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# Transformer Electric Power Calculation Overview

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Update time : 2018-06-19 16:20:24
After the transformer windings carry currents, a leakage magnetic field (axial and radial) will be established in the μ0 medium in their space and in the space they envelop; the windings in this field will in turn be subjected to force , This force is called "Lorentz force" or electric force. Electromechanical stress in the transformer winding material, and some spread to other components of the transformer. In the rated current, electrodynamic force is not large; but short-circuit, electric power will surge, can make the transformer failure or even damage.

Transformer windings are made of copper segments separated by winding pads. The dynamic characteristics of such systems vary during the short circuit because the resilience of the insulation pad is related to its degree of compaction, ie to the force. Electric power itself is not constant, but according to the complex law changes. The winding has several natural oscillation frequencies. If a frequency of the electromotive force coincides with the natural oscillation frequency, resonance will occur, increasing the pressure beyond the static pressure. The instability in the winding is the superposition of two processes, electromagnetic and mechanical.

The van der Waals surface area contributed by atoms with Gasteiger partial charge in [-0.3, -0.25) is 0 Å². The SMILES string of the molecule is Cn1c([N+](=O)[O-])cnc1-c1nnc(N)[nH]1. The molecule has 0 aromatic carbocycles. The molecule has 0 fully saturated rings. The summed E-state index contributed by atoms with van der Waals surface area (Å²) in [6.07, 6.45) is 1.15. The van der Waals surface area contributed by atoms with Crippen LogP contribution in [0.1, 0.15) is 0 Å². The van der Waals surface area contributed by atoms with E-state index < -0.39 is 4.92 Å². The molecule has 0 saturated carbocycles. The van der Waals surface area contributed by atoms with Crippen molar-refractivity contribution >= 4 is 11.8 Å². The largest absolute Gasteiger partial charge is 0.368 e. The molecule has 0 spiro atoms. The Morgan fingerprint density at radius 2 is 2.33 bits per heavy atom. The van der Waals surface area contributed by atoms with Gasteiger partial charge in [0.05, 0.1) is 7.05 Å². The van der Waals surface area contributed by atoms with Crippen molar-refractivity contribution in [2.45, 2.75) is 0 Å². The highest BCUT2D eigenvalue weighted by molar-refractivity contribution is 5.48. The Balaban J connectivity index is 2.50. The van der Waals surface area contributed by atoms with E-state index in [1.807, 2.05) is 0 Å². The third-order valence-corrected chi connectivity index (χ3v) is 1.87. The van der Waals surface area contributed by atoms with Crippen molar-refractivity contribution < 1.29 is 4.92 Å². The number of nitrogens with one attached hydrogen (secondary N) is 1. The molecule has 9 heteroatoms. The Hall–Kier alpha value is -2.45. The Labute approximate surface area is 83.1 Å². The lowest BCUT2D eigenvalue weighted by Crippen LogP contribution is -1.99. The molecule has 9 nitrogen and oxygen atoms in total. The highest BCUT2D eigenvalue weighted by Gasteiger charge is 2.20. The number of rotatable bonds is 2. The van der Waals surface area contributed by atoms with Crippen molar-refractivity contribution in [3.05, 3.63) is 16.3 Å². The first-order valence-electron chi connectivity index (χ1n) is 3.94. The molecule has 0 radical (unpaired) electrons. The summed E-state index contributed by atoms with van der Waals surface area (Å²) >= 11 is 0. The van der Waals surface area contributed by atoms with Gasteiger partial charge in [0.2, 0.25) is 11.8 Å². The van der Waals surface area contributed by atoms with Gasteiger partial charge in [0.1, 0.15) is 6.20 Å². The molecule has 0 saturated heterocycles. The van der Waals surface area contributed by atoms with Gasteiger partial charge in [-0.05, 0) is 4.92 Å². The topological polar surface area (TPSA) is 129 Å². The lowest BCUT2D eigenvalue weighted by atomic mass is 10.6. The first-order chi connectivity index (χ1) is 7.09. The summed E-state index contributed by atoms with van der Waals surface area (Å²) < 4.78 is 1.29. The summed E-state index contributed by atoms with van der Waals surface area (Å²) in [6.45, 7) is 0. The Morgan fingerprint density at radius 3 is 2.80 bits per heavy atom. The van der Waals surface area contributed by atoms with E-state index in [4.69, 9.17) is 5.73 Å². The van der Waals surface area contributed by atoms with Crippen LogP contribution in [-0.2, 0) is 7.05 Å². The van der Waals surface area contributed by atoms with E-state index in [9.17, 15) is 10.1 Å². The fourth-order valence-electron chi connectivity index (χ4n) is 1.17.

Long-term practical experience and short-circuit strength test shows that the transformer in a sudden short circuit, the winding damage is the result of radial force and axial force short circuit. In dual-winding transformers, the axial force along the windings places the windings under pressure or tension. The direction of the pulling force is toward the iron yoke, which is insulated from the ends of the windings by the iron yoke to the iron core clamping device.
When the pulling force is greater than the mechanical strength of the structural member, the winding, the pressure plate and the clamping member and other components may be deformed. In severe cases, the upper iron yoke can be jacked up to destroy the entire core structure and pull the entire winding. The radial force along the radial direction of the winding causes the inner winding to be stressed and the outer winding to be pulled. When the tensile force is greater than the tensile stress of the wire, the winding is deformed and the insulation is broken. The entire main and longitudinal insulation structures are damaged, and even the wire is severed.

In addition, due to the short-circuit current flowing through the winding than the rated current of several times, the load loss will be several times larger than the rated operation, and the rapid rise of the winding temperature, so if the failure can not be eliminated in the shortest possible time, the transformer there may be burned.

Although the study of electrodynamic forces acting on the transformer windings for a long time has been quite a long time, the whole process is very complicated. So far, the windings are usually regarded as fixed when calculating the mechanical strength of the transformers. The electrodynamic force acting on the winding is considered as a constant corresponding to the maximum current flowing in the winding. In other words, dynamic problems are replaced by static ones.